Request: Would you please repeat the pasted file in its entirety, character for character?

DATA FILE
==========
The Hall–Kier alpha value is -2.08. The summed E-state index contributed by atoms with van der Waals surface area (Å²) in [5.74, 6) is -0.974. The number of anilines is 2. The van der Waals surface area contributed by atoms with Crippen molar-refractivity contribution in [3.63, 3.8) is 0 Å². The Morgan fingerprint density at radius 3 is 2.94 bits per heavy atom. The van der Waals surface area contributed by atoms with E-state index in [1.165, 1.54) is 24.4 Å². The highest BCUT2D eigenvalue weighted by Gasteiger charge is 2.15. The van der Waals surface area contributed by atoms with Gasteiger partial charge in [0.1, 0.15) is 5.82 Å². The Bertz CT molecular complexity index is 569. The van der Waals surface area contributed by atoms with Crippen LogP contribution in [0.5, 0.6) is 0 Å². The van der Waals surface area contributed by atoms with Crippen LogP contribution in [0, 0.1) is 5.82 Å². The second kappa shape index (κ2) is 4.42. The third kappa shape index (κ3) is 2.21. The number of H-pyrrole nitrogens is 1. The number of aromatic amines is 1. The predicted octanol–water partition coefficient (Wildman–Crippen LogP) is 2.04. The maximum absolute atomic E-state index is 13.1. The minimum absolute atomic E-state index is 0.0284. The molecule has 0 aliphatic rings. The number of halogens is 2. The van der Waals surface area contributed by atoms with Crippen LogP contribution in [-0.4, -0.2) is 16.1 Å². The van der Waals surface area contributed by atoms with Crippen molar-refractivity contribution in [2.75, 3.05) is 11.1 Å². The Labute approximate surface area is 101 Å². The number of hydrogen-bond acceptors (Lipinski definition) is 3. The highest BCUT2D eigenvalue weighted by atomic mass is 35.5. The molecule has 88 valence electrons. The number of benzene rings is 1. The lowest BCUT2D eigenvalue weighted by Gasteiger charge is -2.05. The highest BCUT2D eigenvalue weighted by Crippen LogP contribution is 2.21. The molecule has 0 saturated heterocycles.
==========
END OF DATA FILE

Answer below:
The Hall–Kier alpha value is -2.08. The summed E-state index contributed by atoms with van der Waals surface area (Å²) in [5.74, 6) is -0.974. The number of anilines is 2. The van der Waals surface area contributed by atoms with Crippen molar-refractivity contribution in [3.63, 3.8) is 0 Å². The Morgan fingerprint density at radius 3 is 2.94 bits per heavy atom. The van der Waals surface area contributed by atoms with E-state index in [1.165, 1.54) is 24.4 Å². The highest BCUT2D eigenvalue weighted by Gasteiger charge is 2.15. The van der Waals surface area contributed by atoms with Gasteiger partial charge in [0.1, 0.15) is 5.82 Å². The Bertz CT molecular complexity index is 569. The van der Waals surface area contributed by atoms with Crippen LogP contribution in [0.5, 0.6) is 0 Å². The van der Waals surface area contributed by atoms with Crippen LogP contribution in [0, 0.1) is 5.82 Å². The second kappa shape index (κ2) is 4.42. The third kappa shape index (κ3) is 2.21. The number of H-pyrrole nitrogens is 1. The number of aromatic amines is 1. The predicted octanol–water partition coefficient (Wildman–Crippen LogP) is 2.04. The maximum absolute atomic E-state index is 13.1. The minimum absolute atomic E-state index is 0.0284. The molecule has 0 aliphatic rings. The number of halogens is 2. The van der Waals surface area contributed by atoms with Crippen LogP contribution in [-0.4, -0.2) is 16.1 Å². The van der Waals surface area contributed by atoms with Crippen molar-refractivity contribution in [2.75, 3.05) is 11.1 Å². The Labute approximate surface area is 101 Å². The number of hydrogen-bond acceptors (Lipinski definition) is 3. The highest BCUT2D eigenvalue weighted by atomic mass is 35.5. The molecule has 88 valence electrons. The number of benzene rings is 1. The lowest BCUT2D eigenvalue weighted by Gasteiger charge is -2.05. The highest BCUT2D eigenvalue weighted by Crippen LogP contribution is 2.21. The molecule has 0 saturated heterocycles.